Wreaking vengeance a la Alexandre Dumas

Im still sniffling after watching “Gankutsuou” tonight. It’s a re-telling of “The Count of Monte Christo”, Alexandre Dumas’ tale of love, betrayal and vengeance.

Albert de Morcerf and Franz d’Epinay are young Parisian aristocrats on a holiday in the anything-goes Luna when they encounter the wealthy and mysterious Count of Monte Christo.


The Count lends a hand when Albert is kidnapped and held for ransom by local crooks. The teen is soon under the spell of the blue-skinned and fanged Count and willingly agrees to introduce the man to Parisian society once he and his retinue arrive.

But as Albert would later learn, there are no coincidences when it comes to the Count.

In this version, the story is set in the future so there are spaceships, other planetary societies and giant suits of armor that fight duels. The show is about Albert and what happens to him, his family and friends because of a betrayal in the past.

Yes, several things in the book get changed in the anime especially two major plot points. But it is a re-telling so purists needn’t get their knickers in a twist. Hollywood has done so much worse in its versions of classic literature. Don’t even get me started about that.

Anyway, back to “Gankutsuou”. What sets this anime apart from the pack is how unique it looks. For instance, the clothing of the characters and their hair are rendered in designs and patterns. Anna Sui is credited as special costume designer for the show.

Everything else looks lavish and colorful. Beautiful backgrounds, nice CGIs.

A pal of mine considered the style of the animation distracting. I suppose some people might think that but to me, animation is a medium that lends itself to experimentation. Why not push the boundaries? When it succeeds, the results are worth it like “Gankutsuou.”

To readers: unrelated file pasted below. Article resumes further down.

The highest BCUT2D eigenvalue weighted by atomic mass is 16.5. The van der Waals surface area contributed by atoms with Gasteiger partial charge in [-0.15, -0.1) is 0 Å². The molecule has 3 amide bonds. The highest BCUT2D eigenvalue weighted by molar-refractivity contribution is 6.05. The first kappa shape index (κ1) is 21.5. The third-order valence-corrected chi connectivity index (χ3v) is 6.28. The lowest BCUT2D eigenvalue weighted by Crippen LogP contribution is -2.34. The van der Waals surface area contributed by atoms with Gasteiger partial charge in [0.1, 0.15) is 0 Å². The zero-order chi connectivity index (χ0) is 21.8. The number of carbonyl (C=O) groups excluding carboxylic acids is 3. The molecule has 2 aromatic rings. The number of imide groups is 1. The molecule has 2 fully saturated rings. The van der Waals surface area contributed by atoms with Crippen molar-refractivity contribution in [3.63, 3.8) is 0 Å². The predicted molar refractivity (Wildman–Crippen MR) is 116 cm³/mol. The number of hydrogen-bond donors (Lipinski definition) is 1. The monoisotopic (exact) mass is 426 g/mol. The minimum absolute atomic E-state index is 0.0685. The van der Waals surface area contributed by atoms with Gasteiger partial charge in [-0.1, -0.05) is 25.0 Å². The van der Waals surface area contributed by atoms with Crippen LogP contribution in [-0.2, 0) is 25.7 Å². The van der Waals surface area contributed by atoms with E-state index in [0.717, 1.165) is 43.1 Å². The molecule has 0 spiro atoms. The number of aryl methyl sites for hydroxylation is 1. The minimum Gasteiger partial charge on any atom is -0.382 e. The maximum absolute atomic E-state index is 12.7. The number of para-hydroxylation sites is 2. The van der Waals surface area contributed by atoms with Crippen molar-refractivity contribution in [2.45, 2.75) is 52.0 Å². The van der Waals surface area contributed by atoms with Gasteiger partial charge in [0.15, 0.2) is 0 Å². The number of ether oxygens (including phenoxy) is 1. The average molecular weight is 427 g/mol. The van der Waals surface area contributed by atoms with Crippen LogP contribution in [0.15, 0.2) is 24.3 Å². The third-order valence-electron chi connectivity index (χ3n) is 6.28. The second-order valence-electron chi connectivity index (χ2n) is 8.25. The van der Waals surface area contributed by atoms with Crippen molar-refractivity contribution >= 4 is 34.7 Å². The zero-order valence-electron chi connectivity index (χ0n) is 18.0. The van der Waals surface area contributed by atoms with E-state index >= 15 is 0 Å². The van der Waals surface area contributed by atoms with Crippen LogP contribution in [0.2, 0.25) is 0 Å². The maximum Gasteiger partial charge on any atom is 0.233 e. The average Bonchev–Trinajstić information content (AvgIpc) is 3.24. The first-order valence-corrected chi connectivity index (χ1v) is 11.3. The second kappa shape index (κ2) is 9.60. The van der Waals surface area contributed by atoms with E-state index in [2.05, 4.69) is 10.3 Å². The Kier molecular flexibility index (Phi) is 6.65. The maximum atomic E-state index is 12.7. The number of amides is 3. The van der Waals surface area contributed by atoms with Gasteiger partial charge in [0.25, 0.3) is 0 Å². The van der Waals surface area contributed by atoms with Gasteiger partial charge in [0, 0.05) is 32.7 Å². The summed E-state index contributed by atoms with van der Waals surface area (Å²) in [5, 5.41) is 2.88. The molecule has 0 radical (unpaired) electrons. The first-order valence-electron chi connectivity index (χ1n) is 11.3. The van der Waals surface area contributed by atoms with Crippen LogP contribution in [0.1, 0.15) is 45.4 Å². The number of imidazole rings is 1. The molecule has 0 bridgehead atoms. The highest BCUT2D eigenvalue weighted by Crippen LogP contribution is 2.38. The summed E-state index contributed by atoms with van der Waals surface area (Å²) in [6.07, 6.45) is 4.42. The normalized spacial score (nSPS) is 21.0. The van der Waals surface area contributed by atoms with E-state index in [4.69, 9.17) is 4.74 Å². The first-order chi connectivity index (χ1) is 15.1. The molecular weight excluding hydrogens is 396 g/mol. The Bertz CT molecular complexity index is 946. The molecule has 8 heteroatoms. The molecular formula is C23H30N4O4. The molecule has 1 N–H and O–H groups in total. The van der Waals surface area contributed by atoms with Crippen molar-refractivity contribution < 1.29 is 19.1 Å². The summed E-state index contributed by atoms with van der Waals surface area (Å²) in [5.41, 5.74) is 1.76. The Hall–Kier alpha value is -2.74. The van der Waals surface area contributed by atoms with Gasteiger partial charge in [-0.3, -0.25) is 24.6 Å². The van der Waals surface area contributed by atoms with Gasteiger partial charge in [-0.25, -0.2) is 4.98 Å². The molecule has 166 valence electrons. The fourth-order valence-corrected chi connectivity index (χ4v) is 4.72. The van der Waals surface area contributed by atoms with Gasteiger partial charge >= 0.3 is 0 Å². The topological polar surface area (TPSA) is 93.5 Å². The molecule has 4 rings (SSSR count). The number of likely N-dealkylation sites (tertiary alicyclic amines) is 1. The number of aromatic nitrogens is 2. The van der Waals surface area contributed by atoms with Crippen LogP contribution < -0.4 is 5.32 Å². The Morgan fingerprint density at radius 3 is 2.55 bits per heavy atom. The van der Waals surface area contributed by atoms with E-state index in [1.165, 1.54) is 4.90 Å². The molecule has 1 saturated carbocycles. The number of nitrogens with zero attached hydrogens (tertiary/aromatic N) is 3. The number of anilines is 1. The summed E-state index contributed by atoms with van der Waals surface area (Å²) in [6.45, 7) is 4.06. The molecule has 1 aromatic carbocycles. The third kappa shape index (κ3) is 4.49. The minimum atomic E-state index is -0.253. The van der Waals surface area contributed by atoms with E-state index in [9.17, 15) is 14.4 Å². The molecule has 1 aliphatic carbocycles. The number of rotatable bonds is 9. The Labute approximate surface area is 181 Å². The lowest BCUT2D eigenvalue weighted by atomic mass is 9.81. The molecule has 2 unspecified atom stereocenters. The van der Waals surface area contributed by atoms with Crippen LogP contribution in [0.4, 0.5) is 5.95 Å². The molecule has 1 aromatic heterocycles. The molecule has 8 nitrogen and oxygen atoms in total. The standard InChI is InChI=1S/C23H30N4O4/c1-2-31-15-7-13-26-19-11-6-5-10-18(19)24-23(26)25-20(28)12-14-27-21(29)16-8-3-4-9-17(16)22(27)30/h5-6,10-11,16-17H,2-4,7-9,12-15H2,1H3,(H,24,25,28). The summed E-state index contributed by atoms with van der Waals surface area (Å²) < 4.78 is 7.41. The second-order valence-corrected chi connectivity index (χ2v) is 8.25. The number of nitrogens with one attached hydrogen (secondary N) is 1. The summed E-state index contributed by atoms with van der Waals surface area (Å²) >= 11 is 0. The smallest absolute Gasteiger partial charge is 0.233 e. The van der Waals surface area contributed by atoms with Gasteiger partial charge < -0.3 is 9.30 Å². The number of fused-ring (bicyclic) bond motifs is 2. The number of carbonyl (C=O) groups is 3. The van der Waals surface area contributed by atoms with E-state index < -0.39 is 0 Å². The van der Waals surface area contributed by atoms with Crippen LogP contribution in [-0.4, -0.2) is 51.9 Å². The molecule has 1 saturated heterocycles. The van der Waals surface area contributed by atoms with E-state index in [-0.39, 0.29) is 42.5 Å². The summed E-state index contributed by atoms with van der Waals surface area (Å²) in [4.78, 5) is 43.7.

It also helps that the story is such a classic. Edmond Dantes was framed for a crime he didn’t commit, got sent to prison, lost his fiance plus his father suffered and died penniless. It was Dantes’ friends who betrayed him. Old sins would cast long shadows on the next generation.

Now if you can’t feel anything for what befell poor Dantes, then you’re not human but a hunk of rock.

Perhaps as a nod to its literary source, each episode begins with a short intro by a man speaking in French. Who this narrator is becomes clearer as the show progresses. (I watched the show in Japanese with English subtitles. If you watch the English dub, the narrator speaks in English.)

The opening song grates on my nerves though. The lyrics sound too hokey. It would have worked better as an instrumental piece. The closing song isn’t too shabby though and fits the revenge theme of the anime.

Anime is more than just cutesy school girls sporting unreal hair colors or giant robots smashing each other, it also serves to expose people to literature. Who knows? They might be enticed to read the original versions.

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